The Age of Johnson:
A Scholarly Annual

Preface to Volume 10 (1999)

It is customary to mark tenth anniversaries (or anniversaries in multiples of ten) of periodicals with comments about how no one ever foresaw the present state of this journal at the start and other momentous platitudes. I shall spare the audience of The Age of Johnson such remarks. In our first ten volumes, this scholarly annual has progressed, certainly: Volume 1 contained only four book reviews, while recent volumes have printed as many as seventeen. Our habit has been to encourage long reviews of important learned work on Johnson, his contemporaries, and the milieu of the longer eighteenth century in England. In Volume 10, accordingly, at least two reviews are in fact review-essays, James Gray's analysis of Laurence Sterne's Sermons and Aaron Stavisky's study of Pat Rogers's Samuel Johnson Encyclopedia. A journal should be judged by the quality of its essays, but learned reviews are an important undertaking; even after a decade, the reviews and review-essays in AJ make good reading.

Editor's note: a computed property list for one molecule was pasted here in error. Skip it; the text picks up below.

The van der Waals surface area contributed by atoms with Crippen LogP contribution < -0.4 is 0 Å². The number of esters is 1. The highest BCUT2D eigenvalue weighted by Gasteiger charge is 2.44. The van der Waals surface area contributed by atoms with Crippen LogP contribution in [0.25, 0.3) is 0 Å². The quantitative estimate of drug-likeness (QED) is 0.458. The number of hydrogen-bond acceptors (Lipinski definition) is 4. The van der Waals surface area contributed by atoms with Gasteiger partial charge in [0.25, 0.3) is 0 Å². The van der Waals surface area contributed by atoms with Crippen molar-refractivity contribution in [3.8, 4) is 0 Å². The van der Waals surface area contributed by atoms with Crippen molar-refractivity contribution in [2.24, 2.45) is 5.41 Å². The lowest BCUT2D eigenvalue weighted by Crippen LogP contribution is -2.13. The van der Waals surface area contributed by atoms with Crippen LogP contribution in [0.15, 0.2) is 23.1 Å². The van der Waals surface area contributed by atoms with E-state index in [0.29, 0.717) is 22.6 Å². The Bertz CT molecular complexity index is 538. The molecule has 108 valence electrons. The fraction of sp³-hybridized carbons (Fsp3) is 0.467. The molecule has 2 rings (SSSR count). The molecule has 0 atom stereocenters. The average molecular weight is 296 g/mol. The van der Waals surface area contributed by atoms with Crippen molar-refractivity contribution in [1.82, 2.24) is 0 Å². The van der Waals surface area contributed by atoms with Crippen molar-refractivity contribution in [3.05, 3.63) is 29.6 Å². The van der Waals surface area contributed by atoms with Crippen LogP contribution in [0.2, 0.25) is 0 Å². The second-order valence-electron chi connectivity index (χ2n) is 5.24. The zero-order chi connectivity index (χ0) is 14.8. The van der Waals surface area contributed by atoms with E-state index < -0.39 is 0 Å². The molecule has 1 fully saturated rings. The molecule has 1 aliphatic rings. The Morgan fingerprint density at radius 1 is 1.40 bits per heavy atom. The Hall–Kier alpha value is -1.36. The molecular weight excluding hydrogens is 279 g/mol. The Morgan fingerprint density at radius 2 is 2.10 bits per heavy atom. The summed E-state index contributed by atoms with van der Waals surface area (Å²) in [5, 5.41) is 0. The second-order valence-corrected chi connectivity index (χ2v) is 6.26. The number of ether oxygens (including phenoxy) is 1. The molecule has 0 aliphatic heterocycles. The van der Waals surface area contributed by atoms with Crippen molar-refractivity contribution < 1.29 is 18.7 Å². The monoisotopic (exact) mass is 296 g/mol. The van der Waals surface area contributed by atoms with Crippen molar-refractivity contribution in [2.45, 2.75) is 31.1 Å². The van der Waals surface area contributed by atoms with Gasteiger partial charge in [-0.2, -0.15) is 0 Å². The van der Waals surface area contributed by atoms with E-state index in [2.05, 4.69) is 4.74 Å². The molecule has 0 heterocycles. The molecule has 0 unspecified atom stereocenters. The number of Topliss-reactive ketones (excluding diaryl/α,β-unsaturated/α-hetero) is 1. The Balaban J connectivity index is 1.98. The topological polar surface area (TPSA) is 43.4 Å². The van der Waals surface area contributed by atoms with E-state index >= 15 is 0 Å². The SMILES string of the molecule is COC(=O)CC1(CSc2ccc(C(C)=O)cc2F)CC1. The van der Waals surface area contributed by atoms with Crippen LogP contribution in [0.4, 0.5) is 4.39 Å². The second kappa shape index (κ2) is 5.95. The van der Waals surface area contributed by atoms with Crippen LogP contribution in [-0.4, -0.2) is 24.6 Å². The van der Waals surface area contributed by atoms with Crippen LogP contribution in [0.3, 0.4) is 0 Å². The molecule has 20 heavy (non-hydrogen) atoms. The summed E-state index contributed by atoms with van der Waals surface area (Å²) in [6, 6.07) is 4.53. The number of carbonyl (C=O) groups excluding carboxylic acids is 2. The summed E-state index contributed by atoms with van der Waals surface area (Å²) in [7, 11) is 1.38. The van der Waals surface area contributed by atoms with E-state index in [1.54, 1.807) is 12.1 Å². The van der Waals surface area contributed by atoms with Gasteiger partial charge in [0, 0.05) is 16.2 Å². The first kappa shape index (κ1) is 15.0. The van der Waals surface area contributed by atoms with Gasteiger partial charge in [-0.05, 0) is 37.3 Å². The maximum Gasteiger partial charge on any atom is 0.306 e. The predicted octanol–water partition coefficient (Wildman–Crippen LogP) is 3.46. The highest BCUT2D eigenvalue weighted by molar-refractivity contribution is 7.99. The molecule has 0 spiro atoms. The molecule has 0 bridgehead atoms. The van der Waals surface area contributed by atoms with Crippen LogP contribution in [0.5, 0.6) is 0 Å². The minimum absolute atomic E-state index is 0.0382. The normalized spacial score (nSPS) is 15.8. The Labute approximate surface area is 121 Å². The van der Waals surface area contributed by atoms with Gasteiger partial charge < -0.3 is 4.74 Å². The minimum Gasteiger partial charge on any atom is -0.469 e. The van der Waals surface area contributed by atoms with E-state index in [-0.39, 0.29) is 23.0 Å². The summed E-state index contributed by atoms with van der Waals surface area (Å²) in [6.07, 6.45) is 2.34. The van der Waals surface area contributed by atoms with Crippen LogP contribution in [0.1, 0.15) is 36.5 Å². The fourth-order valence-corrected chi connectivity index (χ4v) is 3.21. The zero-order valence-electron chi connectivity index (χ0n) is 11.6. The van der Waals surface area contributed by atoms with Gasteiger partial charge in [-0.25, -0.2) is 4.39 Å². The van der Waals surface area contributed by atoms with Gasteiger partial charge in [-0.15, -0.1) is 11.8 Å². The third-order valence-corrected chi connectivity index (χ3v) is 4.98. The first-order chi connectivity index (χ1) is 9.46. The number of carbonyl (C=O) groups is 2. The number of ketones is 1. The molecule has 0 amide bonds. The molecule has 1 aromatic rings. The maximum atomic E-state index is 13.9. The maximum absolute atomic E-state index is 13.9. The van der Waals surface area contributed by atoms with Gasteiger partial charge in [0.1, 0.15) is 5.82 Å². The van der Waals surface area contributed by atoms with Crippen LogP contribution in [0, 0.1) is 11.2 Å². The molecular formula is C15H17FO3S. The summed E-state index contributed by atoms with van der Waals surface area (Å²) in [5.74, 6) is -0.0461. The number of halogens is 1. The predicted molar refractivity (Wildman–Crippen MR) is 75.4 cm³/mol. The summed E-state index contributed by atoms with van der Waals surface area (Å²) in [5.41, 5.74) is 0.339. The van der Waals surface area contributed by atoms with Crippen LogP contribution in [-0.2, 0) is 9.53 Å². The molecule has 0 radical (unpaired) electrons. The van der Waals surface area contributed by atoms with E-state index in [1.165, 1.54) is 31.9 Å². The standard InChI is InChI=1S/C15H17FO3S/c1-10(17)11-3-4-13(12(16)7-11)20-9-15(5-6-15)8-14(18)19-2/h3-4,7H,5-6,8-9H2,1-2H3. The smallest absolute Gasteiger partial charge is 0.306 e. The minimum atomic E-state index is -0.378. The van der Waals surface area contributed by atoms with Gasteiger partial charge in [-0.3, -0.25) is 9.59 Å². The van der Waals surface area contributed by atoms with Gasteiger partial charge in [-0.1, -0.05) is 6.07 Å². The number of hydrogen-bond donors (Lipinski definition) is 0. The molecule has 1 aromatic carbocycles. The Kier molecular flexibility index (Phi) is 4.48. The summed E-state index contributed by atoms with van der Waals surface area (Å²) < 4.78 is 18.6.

In these ten volumes, The Age of Johnson has published some five thousand pages of scholia on this period, most of it on Johnson and his extended circle. We have printed essays by major Johnsonian scholars of the generations of the mid and later twentieth century, including, in Volume 9, the last essay of the late Donald Greene. But we have also been the first port of entry into the learned world for dozens of young scholars, some of whom will doubtless become major eighteenth-century scholars of the first third of the twenty-first century. Again, in keeping with a tradition we established early in our existence, this volume includes a monograph-length publication, Jack Lynch's supplement to the Clifford-Greene-Vance bibliography of Johnsonian studies, covering the years 1986–97.

Volume 10 is also the last issue of AJ whose title page will mention me as sole editor. Beginning with Volume 11, my co-editor will be Jack Lynch of Rutgers University, Newark, who, after cheerfully sharing many of my editorial concerns and managing all of our computer services for the last five years, will now receive equal editorial credit.

The editor gratefully acknowledges the financial assistance of the Department of English and the School of Arts and Sciences of the University of Pennsylvania.

Paul J. Korshin

10 December 1998